Equally, state governments do not discourage reporting of inflated figures from the districts, which again renders monitoring ineffective. As data is often not verified or collected through independent sources, no action is taken against officers indulging in bogus reporting. Objective evaluations show that 43.5 per cent children are underweight, of which 17 per cent are severely malnourished. However, the state governments report 13 per cent children as underweight, and only 0.4 per cent as severely malnourished (India Human Development Report, 2011). One district collector, when confronted with this kind of bogus figures, told me that reporting correct data is “a high-risk and low-reward activity!” The Prime Minister may call the government’s performance as a “national shame”, but he has not been able to persuade the states to accept that the problem exists, forget about the solutions.
Outlays should not be considered as an end in themselves. Delivery of social services requires increasing financial resources, but more important is the quality of public expenditures in these areas. This in turn requires improving the certainty of budgetary flows, monitoring of outcomes, governance, productivity and accountability of government machinery.
The Government of India transfers upwards of 4,000 billion rupees every year to the states. If even half of it was sent to the 80 million poor families directly by money order, they would each receive more than 100 rupees everyday! It proves that public expenditure needs to be effectively translated into public goods and services that reach the poor for it to have an impact on poverty and social outcomes.
The Government of India should construct a quantifiable annual composite index on the basis of certain agreed indicators such as infant mortality rate, extent of immunisation, literacy rate for women, sex ratio, feeding programmes for children, availability of safe drinking water supply, use of toilets, electrification of rural households, rural and urban unemployment, percentage of girls married below 18 years, percentage of villages not connected by all weather roads, and so on. Once these figures are made public, states may get into a competitive mode towards improving their score. Part of central transfers should be linked to such an index. As of now the states come to the Planning Commission and say, “Give us money, we are poor.” If the suggestion to link transfers with performance is accepted, they would be saying, “Give us money because we are reducing poverty.”
One way to bring in accountability is to start a system of holding public hearings in matters pertaining to the works handled by each office. Prominent social workers and NGOs should be associated with this exercise for more productive results. Teams would undertake surveys of quality of service delivery in key areas; scrutinise policies programmes and delivery mechanisms. Civil servants’ views on work constraints and reporting fraud and corruption should be elicited. The reviews conducted should also form the basis of time-bound changes and improvements, which should be monitored.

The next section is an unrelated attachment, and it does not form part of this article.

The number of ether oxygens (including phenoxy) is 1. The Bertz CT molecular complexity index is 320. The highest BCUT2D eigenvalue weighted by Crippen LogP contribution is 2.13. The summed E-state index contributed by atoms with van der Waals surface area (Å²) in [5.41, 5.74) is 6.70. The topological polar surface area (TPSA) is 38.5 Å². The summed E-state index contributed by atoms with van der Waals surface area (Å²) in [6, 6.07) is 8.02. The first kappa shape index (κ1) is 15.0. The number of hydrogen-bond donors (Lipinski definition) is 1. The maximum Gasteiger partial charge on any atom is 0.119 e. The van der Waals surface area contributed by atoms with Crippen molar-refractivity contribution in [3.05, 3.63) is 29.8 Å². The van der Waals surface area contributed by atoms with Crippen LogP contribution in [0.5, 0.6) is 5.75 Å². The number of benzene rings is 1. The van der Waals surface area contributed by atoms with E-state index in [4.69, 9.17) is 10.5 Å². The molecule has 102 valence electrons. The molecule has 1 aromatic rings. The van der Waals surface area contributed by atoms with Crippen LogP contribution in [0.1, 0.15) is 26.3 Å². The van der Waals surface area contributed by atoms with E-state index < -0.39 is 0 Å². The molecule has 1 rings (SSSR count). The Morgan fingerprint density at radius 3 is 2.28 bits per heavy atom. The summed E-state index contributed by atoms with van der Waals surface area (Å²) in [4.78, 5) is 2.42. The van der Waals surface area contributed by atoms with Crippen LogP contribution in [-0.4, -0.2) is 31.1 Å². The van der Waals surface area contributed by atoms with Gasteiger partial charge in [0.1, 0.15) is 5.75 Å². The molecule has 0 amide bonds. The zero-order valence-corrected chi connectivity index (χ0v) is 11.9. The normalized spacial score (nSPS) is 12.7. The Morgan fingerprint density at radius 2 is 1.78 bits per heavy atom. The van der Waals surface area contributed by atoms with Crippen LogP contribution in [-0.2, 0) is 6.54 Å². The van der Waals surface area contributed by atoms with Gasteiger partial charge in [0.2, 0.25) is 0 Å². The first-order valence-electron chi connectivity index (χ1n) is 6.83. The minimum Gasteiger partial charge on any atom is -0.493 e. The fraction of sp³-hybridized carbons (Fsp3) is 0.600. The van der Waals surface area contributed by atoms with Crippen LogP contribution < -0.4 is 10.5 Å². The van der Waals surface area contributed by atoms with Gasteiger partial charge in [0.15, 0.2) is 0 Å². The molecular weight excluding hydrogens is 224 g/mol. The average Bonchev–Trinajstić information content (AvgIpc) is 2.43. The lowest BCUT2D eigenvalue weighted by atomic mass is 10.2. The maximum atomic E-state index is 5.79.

Concentrate on the excluded groups
It is well known that economic and social progress has generally bypassed Scheduled Castes (dalits), Scheduled Tribes, women and people living in remote areas who have remained voiceless and ignored. The crux of such a hopeless situation for them lies in their inability to access and retain their rightful entitlements to public goods and services due to institutionalised structures and processes of exploitation. This can be changed through dissemination of studies that analyse discrimination and neglect, and suggest practical steps how the situation can be improved.
Excluded groups are disadvantaged in many ways. They are victims of prejudice, are ignored, and are often treated as less than human beings by the village elite and government officials. They live in remote hamlets and are thus geographically separated from the centres of delivery. Their hamlets are scattered so the cost of contacting them is higher. Finally it is their extreme poverty that prevents them from taking advantage of government schemes, whether it is free schooling (children are withdrawn because their labour is needed at home or for work), or immunisation (they migrate along with their parents and are therefore not present in the village when the ANM visits).
For instance, despite three BPL surveys (1992, 1997 and 2002) the errors of exclusion and inclusion in the list remain above acceptable limits. Errors of exclusion are those that misclassify the poor in the non-poor category, while errors of inclusion include the non-poor in the poor category. These errors are not likely to come down with the new Socio-Economic Caste Census which has a flawed design.
Incidentally, the recent joint statement of the Deputy Chairman, Planning Commission and the Minister of Rural Development that the present state-wise poverty estimates will not be used to impose any ceilings on the number of households to be included in different government programmes will further encourage the states to inflate the numbers of their poor. In other words, in each state when a non-poor was selected as a BPL household it was at the cost of a poor in the same state, and it did not increase the total number of poor beneficiaries in that state because of the state cap. Once the cap is removed, showing more deprivations in a state will be advantageous to that state as it will be at the cost of the poor of other states. We will thus incentivise and encourage wrong reporting. Inter-state bic
kering will also increase as the states with fewer priority households will blame other states of deliberate fudging their numbers.
To sum up, despite good achievement on the growth front, India faces significant challenges and needs to revamp its social sector policies. Addressing these issues will need a focus on cross-cutting systemic issues like dilatory budgetary flows, M&E of programmes, personnel and administrative reforms, and accountability. Till such time that the states show signs of improvement in governance, they will need external pressure on them to improve outcomes, and certain control by the central government over funds and policy domain in the social sector is necessary.
N C Saxena is Distinguished Fellow, Skoch Development Foundation